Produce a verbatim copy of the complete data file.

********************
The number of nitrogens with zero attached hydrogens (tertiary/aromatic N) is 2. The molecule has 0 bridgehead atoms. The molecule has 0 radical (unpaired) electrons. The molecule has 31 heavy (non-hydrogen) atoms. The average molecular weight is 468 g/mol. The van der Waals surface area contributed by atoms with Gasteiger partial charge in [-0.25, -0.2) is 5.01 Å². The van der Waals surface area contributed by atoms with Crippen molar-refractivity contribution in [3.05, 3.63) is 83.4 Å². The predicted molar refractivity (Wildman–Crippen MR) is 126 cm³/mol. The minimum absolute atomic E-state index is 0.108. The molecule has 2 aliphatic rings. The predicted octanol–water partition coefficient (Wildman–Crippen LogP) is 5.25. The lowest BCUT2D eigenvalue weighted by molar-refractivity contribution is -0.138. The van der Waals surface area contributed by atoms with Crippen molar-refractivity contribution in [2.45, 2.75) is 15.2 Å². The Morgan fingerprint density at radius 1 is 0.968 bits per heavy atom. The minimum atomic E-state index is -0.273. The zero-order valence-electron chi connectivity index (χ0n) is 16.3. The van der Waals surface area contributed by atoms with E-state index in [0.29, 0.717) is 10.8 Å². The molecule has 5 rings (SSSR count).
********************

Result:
The number of nitrogens with zero attached hydrogens (tertiary/aromatic N) is 2. The molecule has 0 bridgehead atoms. The molecule has 0 radical (unpaired) electrons. The molecule has 31 heavy (non-hydrogen) atoms. The average molecular weight is 468 g/mol. The van der Waals surface area contributed by atoms with Gasteiger partial charge in [-0.25, -0.2) is 5.01 Å². The van der Waals surface area contributed by atoms with Crippen molar-refractivity contribution in [3.05, 3.63) is 83.4 Å². The predicted molar refractivity (Wildman–Crippen MR) is 126 cm³/mol. The minimum absolute atomic E-state index is 0.108. The molecule has 2 aliphatic rings. The predicted octanol–water partition coefficient (Wildman–Crippen LogP) is 5.25. The lowest BCUT2D eigenvalue weighted by molar-refractivity contribution is -0.138. The van der Waals surface area contributed by atoms with Crippen molar-refractivity contribution in [2.45, 2.75) is 15.2 Å². The Morgan fingerprint density at radius 1 is 0.968 bits per heavy atom. The minimum atomic E-state index is -0.273. The zero-order valence-electron chi connectivity index (χ0n) is 16.3. The van der Waals surface area contributed by atoms with E-state index in [0.29, 0.717) is 10.8 Å². The molecule has 5 rings (SSSR count).